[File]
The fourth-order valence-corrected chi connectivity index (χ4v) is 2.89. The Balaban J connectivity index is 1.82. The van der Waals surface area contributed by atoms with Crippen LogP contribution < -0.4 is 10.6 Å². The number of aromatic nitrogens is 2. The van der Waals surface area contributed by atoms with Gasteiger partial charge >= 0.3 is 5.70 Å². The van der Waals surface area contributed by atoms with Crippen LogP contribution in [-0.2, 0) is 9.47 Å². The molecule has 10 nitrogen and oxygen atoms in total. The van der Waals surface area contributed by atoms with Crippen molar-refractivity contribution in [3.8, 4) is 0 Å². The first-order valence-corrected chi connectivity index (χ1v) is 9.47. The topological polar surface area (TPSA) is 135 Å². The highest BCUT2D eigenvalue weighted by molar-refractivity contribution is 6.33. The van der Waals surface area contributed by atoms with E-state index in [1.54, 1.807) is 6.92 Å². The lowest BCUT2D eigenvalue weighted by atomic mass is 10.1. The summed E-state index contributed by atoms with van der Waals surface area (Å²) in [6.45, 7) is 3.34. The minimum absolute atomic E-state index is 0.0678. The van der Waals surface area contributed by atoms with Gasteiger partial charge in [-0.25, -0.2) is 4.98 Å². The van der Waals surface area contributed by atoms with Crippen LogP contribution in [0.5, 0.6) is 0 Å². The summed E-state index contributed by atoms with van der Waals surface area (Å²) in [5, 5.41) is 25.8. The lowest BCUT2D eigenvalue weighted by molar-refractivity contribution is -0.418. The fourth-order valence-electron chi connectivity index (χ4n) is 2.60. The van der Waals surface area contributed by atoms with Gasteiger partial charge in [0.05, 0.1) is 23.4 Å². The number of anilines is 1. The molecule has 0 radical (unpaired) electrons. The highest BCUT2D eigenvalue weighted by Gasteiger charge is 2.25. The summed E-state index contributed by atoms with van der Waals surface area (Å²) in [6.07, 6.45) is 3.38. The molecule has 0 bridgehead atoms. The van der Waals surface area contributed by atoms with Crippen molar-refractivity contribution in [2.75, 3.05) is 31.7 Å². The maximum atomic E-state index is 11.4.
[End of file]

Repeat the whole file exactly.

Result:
The fourth-order valence-corrected chi connectivity index (χ4v) is 2.89. The Balaban J connectivity index is 1.82. The van der Waals surface area contributed by atoms with Crippen LogP contribution < -0.4 is 10.6 Å². The number of aromatic nitrogens is 2. The van der Waals surface area contributed by atoms with Gasteiger partial charge >= 0.3 is 5.70 Å². The van der Waals surface area contributed by atoms with Crippen LogP contribution in [-0.2, 0) is 9.47 Å². The molecule has 10 nitrogen and oxygen atoms in total. The van der Waals surface area contributed by atoms with Crippen molar-refractivity contribution in [3.8, 4) is 0 Å². The first-order valence-corrected chi connectivity index (χ1v) is 9.47. The topological polar surface area (TPSA) is 135 Å². The highest BCUT2D eigenvalue weighted by molar-refractivity contribution is 6.33. The van der Waals surface area contributed by atoms with E-state index in [1.54, 1.807) is 6.92 Å². The lowest BCUT2D eigenvalue weighted by atomic mass is 10.1. The summed E-state index contributed by atoms with van der Waals surface area (Å²) in [6.45, 7) is 3.34. The minimum absolute atomic E-state index is 0.0678. The van der Waals surface area contributed by atoms with Gasteiger partial charge in [-0.25, -0.2) is 4.98 Å². The van der Waals surface area contributed by atoms with Crippen LogP contribution in [0.5, 0.6) is 0 Å². The summed E-state index contributed by atoms with van der Waals surface area (Å²) in [5, 5.41) is 25.8. The lowest BCUT2D eigenvalue weighted by molar-refractivity contribution is -0.418. The fourth-order valence-electron chi connectivity index (χ4n) is 2.60. The van der Waals surface area contributed by atoms with Gasteiger partial charge in [0.05, 0.1) is 23.4 Å². The number of anilines is 1. The molecule has 0 radical (unpaired) electrons. The highest BCUT2D eigenvalue weighted by Gasteiger charge is 2.25. The summed E-state index contributed by atoms with van der Waals surface area (Å²) in [6.07, 6.45) is 3.38. The molecule has 0 bridgehead atoms. The van der Waals surface area contributed by atoms with Crippen molar-refractivity contribution in [2.75, 3.05) is 31.7 Å². The maximum atomic E-state index is 11.4.